Figure 3
(A) Linking of SpeI fragments of symbiotic element DNA by hybridization. R12C and R16C are diverse symbiotic strains that received the element from ICMP3153 in the field (17). Cosmids used for linking the fragments are named below the panels and are indicated ...

Nucleotide Sequences Within the Left and Right Ends of the Element.

Sequences of 6.1 kb at the left-end junction, including 4.2 kb within the element, and 3.8 kb at the right-end junction, including 3.4 kb within the element, were determined for strain ICMP3153. Within the left end of the element, an ORF of 419 aa initiated 198 bp downstream of the tRNA gene (Fig. (Fig.33B). This ORF was homologous (about 36% identity and 53% similarity over the full length) to members of the phage P4 integrase subfamily including retronphage phiR73 integrase and the integrases associated with pathogenicity islands in V. cholerae and D. nodosus (Fig. (Fig.4)4) (12, 13, 2326). Two further ORFs of 385 aa and 391 aa (initiation codon beyond sequenced region) downstream of the integrase had no homologues in the databases. Upstream of the element were two divergently transcribed ORFs, a partial ORF with homology to sugar-binding proteins and a 290 aa ORF with homology (26% identity, 48% similarity) to a regulatory protein, MelR, involved in melibiose uptake in Escherichia coli (Fig. (Fig.33B).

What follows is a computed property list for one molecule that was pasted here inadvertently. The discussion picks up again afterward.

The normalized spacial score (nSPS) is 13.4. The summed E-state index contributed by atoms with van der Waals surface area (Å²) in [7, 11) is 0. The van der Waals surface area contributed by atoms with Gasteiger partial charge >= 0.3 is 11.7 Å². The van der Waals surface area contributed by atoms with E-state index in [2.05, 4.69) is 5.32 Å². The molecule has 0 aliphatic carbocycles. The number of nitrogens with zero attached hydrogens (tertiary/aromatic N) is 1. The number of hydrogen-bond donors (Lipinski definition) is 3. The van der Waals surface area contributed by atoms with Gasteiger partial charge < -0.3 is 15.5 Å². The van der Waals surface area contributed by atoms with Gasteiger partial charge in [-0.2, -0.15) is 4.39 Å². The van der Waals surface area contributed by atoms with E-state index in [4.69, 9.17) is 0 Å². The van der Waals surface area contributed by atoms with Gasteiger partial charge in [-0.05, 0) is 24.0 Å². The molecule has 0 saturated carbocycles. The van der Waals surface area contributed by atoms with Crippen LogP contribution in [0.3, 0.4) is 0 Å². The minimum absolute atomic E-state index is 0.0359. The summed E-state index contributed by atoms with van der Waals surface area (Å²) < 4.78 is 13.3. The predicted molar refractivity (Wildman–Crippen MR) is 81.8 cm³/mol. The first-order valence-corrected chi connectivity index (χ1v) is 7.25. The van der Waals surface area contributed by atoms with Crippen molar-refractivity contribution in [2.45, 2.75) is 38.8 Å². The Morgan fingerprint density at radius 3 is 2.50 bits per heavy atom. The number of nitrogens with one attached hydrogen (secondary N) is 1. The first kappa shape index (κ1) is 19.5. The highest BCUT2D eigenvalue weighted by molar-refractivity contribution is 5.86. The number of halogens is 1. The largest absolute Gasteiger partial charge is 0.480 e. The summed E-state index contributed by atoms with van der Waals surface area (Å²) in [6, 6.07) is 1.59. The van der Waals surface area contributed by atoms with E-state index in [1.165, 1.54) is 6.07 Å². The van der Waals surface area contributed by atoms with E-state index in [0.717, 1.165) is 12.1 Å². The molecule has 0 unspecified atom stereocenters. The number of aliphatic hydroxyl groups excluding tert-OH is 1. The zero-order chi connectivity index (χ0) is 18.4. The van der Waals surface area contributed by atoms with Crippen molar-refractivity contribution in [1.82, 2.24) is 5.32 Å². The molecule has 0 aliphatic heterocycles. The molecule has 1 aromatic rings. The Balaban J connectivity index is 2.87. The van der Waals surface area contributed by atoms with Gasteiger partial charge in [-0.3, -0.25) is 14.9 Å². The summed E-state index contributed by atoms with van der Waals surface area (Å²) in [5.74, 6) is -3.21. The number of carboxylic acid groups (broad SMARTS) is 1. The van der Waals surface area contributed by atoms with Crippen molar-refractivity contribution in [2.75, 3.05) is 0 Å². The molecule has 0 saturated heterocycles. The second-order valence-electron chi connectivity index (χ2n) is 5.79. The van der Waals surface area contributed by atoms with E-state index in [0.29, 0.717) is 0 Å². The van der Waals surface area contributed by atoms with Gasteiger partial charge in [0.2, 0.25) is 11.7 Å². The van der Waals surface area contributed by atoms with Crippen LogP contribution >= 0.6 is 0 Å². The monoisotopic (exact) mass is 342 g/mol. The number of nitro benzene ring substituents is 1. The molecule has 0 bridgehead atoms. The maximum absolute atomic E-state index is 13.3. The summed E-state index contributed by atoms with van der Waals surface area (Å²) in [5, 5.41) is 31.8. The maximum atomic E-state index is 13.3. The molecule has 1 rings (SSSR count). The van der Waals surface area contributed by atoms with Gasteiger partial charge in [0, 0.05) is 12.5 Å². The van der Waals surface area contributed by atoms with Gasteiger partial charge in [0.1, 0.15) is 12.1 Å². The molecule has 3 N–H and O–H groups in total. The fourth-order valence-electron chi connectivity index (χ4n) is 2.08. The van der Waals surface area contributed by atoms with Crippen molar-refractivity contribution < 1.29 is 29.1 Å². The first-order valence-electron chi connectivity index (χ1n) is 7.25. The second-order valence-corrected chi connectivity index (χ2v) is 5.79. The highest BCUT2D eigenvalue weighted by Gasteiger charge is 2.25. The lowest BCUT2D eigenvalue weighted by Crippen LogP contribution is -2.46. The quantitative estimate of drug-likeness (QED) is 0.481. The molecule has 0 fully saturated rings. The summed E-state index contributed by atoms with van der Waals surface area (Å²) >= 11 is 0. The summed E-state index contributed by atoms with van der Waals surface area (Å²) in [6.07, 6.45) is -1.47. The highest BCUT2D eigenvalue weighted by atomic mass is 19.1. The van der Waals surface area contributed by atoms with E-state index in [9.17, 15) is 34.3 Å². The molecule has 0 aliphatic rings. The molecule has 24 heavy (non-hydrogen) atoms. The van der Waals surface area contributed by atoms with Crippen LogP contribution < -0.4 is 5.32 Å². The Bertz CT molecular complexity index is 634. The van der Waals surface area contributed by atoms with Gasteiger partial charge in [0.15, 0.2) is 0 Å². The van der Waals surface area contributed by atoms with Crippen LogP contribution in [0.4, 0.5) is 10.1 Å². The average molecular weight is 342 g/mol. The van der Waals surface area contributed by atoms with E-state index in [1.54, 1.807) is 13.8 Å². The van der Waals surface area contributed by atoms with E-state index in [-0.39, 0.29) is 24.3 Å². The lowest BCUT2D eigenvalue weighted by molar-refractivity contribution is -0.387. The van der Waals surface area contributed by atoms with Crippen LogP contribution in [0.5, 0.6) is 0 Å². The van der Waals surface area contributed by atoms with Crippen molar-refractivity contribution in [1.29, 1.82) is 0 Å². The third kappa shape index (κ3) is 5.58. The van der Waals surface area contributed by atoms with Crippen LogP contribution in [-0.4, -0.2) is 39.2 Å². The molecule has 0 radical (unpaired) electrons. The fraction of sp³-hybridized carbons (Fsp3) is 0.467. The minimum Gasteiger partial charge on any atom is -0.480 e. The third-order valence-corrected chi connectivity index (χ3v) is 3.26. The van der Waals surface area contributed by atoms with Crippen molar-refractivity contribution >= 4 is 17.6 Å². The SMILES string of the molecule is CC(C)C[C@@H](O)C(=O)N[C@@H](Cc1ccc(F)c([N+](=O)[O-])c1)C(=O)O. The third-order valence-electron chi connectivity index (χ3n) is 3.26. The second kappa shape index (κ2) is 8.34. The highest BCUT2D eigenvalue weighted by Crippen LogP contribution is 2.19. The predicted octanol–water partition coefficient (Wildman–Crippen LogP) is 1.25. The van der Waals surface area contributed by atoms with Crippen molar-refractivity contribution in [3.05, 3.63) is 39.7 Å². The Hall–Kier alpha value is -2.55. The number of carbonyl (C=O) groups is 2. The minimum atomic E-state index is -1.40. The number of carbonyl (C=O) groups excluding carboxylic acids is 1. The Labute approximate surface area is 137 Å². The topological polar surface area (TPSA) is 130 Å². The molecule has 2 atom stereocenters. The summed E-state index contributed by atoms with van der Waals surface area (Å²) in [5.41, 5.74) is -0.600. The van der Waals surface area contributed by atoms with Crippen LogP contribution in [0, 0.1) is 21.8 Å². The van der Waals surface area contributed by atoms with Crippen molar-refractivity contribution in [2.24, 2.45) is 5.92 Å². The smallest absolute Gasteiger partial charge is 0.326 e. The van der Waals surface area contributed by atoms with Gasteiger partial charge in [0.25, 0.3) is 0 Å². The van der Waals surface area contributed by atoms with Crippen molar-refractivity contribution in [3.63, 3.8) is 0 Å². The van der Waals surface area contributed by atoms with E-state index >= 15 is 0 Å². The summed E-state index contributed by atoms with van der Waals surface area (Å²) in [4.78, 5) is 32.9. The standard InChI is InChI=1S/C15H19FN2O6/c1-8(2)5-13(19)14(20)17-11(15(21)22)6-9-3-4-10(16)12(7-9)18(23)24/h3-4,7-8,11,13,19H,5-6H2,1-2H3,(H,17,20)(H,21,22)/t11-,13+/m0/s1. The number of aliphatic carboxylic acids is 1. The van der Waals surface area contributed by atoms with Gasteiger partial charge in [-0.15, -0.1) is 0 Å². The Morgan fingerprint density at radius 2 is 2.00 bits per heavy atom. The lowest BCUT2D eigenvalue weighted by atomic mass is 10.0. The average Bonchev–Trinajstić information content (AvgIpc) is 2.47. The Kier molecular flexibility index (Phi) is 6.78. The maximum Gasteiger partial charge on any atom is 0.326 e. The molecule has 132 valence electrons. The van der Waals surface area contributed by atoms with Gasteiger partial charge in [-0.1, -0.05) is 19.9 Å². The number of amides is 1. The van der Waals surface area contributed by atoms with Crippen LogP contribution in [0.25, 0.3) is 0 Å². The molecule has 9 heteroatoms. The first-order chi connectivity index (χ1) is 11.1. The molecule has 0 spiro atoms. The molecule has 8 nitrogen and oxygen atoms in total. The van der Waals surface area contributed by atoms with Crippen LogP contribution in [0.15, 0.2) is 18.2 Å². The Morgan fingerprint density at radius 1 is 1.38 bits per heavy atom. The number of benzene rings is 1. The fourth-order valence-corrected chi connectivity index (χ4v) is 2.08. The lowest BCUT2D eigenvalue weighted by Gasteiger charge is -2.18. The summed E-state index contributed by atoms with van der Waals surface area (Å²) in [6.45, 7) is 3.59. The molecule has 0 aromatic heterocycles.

Figure 4
Alignment of the predicted amino acid sequence of the ICMP3153 symbiotic element integrase (3153 int) with sequences of some other members of the P4 integrase family: φR73 int, retronphage phi-R73 integrase ( ...

Within the right end, an ORF of 366 aa had no homologue in the databases and a second ORF of 326 aa showed significant similarity to the fungal endonucleases S1 (32% identity, 45% similarity over 205 aa), P1, and PA3 (2729). About 150 bp downstream of this ORF was a 505-bp region with 62% nucleotide identity to insertion sequences from Caulobacter crescentus (IS511) and Rhizobium meliloti (ISRm6) that are members of the IS3 family (30, 31). The translated sequence showed 60% identity to residues 99–263 of the 308-aa OrfB integrase of these IS sequences, but the element sequence was disrupted by a stop codon at the position corresponding to residue 203 and, in addition, there was no nucleotide or amino acid homology to the remainder of the IS OrfB. Hence it is unlikely that the element encodes an active integrase protein in this region. A further 183 bp downstream of the IS homology and 318 bp from the end of the element was a 35-bp sequence with 88% identity to the 3′ 35 bp of a methionine tRNA gene. This sequence was in the opposite orientation to the phe-tRNA located at the left junction (Fig. (Fig.33B). It seems possible that the partial met-tRNA gene and truncated IS integrase are relics that became part of the element as a result of previous integration or transfer events.